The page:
Do you know that a lot of yogurts only have 4% fat?
Gippsland Dairy is better, they have 6.5% fat. Ski Divine has 7.8% according to their website. Danone is even better – less sugar than Gippsland and Ski and 8% fat. But Farmer’s Union Greek Yogurt has a total amount of 9.7% fat and no sugar at all.
Unfortunately the lack of sugar makes it almost unpalateable for Evelyn, unless I add things to it, which negates the fat percentages. If half the yogurt eaten is actually applesauce (made from pure apples, high in vitamin C, containing carbs and energy, but not enough nutrition to live on), then it’s less beneficial than 4TB of plain Danone yogurt.
This is not a sponsored post. This is just where my head is at lately, while keeping a food diary for Evelyn and trying to add Pediasure to all the things. This morning I made whole egg custard because Evelyn both enjoys the taste and can swallow it. I added Pediasure to the end product and voila, there was three tablespoons of highly nutritious food for morning tea.
I cheered because she managed 5 tablespoons (FIVE, count them, FIVE) of thin porridge with yogurt and pediasure this morning for breakfast.
Why yes, I am going a little insane, obsessing over everything Eve puts in her mouth. But that’s my job. I’m her mother and a toddler cannot live on breastmilk alone as our (new, lovely) dietician pointed out to me the other day. So I’m keeping a food diary, writing everything down and trying to replace day feeds with pediasure bottles.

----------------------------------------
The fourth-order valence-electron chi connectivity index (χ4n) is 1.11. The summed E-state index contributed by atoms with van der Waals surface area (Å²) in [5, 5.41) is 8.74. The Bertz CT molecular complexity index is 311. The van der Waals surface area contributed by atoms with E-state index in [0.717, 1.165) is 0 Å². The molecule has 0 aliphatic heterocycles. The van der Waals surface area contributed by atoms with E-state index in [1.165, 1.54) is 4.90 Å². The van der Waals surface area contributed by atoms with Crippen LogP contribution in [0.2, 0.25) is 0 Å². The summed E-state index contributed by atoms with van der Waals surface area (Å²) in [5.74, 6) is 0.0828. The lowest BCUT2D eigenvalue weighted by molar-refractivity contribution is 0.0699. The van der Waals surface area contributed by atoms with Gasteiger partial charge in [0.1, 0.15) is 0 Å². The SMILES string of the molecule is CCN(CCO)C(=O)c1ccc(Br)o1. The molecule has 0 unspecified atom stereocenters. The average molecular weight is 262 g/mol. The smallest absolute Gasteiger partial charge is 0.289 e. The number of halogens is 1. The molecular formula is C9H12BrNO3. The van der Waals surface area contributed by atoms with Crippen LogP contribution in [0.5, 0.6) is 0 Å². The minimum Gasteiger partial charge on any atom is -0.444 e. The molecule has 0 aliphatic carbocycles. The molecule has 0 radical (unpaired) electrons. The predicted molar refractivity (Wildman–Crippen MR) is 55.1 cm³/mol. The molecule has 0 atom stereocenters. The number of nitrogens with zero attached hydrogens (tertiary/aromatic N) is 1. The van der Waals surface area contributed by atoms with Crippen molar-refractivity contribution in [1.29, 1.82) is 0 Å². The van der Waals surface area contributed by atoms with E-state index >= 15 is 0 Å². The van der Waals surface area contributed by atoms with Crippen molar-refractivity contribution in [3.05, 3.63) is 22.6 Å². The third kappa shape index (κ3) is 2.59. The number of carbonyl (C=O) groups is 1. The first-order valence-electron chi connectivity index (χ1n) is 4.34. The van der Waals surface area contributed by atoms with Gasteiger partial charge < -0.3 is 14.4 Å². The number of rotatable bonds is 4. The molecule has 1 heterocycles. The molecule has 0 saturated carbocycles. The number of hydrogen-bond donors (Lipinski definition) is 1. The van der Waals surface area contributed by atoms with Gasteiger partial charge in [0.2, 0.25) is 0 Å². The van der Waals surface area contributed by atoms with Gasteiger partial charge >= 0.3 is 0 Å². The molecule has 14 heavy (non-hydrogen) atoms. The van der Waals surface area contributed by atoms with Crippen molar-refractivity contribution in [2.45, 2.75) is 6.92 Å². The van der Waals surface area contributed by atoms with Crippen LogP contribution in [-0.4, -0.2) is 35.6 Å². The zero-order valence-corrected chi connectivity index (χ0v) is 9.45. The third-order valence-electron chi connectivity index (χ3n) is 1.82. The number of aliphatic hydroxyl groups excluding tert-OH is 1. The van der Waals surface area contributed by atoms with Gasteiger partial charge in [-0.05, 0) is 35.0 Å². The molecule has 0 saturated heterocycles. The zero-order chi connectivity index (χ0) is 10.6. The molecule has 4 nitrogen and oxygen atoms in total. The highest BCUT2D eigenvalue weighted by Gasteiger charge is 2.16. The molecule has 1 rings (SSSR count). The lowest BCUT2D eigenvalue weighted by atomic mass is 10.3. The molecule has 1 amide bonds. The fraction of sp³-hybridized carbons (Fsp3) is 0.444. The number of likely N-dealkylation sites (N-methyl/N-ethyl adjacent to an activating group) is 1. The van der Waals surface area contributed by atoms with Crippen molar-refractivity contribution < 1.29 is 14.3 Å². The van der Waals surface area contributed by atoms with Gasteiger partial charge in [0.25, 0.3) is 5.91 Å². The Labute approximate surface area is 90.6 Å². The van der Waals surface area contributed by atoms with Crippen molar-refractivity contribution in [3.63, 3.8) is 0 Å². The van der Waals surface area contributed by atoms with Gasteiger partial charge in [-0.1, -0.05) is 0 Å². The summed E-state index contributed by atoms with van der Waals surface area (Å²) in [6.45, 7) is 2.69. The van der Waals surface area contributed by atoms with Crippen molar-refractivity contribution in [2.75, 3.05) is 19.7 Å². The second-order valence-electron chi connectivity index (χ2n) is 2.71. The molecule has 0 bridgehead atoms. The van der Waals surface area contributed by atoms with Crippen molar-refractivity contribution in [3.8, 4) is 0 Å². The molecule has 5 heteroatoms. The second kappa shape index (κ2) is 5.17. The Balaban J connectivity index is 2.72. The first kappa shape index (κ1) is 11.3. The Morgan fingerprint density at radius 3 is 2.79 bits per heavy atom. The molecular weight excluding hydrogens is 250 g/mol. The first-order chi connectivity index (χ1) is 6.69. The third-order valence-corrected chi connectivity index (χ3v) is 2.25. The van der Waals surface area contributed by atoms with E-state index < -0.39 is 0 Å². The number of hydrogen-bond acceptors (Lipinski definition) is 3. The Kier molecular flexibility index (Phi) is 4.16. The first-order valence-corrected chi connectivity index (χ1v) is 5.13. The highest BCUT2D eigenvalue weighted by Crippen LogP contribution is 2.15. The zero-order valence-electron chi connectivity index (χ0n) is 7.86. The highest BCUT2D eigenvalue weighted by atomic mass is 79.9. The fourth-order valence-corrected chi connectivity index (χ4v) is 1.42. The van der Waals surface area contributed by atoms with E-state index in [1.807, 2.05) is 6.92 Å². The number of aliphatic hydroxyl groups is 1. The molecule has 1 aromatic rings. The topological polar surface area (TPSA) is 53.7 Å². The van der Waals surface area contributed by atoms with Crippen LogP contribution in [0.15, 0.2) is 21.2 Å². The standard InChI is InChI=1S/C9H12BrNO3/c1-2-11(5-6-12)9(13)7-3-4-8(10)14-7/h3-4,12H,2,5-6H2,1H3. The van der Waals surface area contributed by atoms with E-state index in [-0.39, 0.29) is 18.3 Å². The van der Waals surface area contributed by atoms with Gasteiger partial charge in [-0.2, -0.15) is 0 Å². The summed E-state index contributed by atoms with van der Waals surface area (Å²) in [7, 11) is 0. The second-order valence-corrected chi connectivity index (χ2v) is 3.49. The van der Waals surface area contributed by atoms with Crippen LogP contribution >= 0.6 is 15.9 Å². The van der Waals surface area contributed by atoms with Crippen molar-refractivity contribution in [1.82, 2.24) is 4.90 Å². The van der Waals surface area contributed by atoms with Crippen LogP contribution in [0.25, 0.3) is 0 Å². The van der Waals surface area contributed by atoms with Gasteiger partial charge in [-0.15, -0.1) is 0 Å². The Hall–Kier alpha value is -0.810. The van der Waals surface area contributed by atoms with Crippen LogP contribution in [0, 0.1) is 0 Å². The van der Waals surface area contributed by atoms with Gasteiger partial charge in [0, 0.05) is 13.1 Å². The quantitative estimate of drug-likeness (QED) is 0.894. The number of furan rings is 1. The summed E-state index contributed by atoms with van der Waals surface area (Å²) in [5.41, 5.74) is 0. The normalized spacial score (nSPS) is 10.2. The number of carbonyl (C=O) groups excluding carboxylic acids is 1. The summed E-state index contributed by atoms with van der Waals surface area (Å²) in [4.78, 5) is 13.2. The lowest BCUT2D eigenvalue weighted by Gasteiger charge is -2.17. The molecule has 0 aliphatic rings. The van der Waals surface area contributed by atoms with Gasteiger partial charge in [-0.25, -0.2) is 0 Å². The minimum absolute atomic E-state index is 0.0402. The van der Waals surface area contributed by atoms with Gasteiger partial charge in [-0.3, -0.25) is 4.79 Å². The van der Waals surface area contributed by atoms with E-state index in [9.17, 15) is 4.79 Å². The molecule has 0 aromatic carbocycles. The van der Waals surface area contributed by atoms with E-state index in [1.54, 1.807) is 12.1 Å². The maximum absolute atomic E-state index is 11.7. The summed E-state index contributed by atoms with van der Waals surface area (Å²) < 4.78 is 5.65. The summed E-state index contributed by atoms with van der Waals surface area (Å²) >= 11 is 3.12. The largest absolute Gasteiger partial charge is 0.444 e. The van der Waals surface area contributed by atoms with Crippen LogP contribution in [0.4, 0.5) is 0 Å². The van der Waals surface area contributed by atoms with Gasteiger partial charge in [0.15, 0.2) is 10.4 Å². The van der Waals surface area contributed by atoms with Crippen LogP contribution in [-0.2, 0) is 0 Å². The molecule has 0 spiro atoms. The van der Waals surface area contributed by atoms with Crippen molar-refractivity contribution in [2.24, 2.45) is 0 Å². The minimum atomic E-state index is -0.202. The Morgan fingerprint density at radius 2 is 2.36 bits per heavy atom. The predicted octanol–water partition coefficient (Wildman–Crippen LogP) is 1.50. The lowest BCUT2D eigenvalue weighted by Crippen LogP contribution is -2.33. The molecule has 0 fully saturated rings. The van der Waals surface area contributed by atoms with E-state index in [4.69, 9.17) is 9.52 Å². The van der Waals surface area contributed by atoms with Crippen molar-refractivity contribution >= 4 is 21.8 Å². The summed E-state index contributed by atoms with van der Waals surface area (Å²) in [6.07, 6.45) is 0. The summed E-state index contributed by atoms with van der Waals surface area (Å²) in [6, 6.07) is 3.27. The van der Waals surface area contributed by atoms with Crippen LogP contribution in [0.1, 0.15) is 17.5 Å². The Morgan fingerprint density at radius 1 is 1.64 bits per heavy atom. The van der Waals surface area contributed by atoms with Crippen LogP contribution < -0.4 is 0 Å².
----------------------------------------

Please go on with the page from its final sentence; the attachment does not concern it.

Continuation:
You wish you were me right now, don’t you.
Mothers of toddlers everywhere are attempting to get their special snowflakes to eat sandwiches at lunchtime. I’m feeding my child ice-cream and custard. It’s a big perspective shift for me, who originally felt that toddlers should survive on everything that isn’t sweet, unless it’s fruit and then, go for your life.
Welcome to Reality, Veronica. Here, have a cookbook, a list of fat percentages, and a can of nutritional supplement. YOU’RE GOING TO NEED THEM.
We’re lucky. Evelyn enjoys food still. She likes to taste everything, even if she cannot swallow a lot of it. This is a good thing, I’m told. She’s just as likely to eat a piece of steamed cauliflower, as a spoonful of ice-cream (even if the cauliflower doesn’t have nearly enough fat), and she adores cheese cubes (better) and rice crackers (eh, practically empty nutrition).
So here we are.
Bottles of partially tasted supplement litter my kitchen sink and I’ve taken to wondering if syringe feeding pediasure would be easier than giving bottles. I make them up in 50ml lots now and throw out 45 ml when after two hours Evelyn has had three sips. Maybe it’s the bottle, maybe it’s the taste, maybe it’s that Evelyn doesn’t seem to get hungry.
Until something changes, I’m making custards, ice-cream and bottles in equal measure.